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Posted in Issue 21 (November 1), Update, Volume 35 (2016)

Congress Returns with Much Left Undone

Congress returns to work this week for one more stretch before the November elections. This will be the final work period before the current fiscal year (FY 2016) expires on September 30. That means some type of action is needed in the coming weeks to keep the federal government funded and operating come October 1. See COSSA’s analysis of the state of play of FY 2017 Appropriations bills for full details.

In addition to action on the annual spending bills (which will undoubtedly result in a continuing resolution punting final action to after the election), Congress will be looking to enact funding for the Zika crisis and a handful of other pressing issues over the next few weeks; these efforts will consume every available minute between now and the next recess. That means the 114th Congress is likely to adjourn at the end of the year with several bills impacting the social and behavioral sciences left on the table. This includes a number of authorization bills of consequence to the National Science Foundation, National Institutes of Health, and Institute of Education Sciences. COSSA summarizes the State of Play of Authorization Bills in an analysis released last month.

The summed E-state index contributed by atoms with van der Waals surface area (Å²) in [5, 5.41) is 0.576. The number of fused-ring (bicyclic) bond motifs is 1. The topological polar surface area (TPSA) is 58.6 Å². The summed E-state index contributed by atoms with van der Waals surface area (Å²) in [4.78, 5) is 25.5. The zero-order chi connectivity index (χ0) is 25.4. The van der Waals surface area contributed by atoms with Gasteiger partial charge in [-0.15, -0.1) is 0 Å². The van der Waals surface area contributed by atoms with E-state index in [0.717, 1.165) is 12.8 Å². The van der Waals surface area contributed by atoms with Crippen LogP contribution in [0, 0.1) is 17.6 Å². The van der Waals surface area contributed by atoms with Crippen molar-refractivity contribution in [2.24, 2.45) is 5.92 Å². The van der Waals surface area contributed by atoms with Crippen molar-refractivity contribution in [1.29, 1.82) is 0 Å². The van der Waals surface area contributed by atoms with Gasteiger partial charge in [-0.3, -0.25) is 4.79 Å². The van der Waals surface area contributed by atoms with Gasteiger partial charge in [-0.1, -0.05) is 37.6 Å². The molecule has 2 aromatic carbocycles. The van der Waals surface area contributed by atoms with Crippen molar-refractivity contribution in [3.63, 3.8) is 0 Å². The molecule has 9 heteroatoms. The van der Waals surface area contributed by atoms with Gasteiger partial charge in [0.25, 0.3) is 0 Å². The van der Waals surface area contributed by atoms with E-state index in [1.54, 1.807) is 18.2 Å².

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Posted in Issue 17 (September 6), Update, Volume 35 (2016)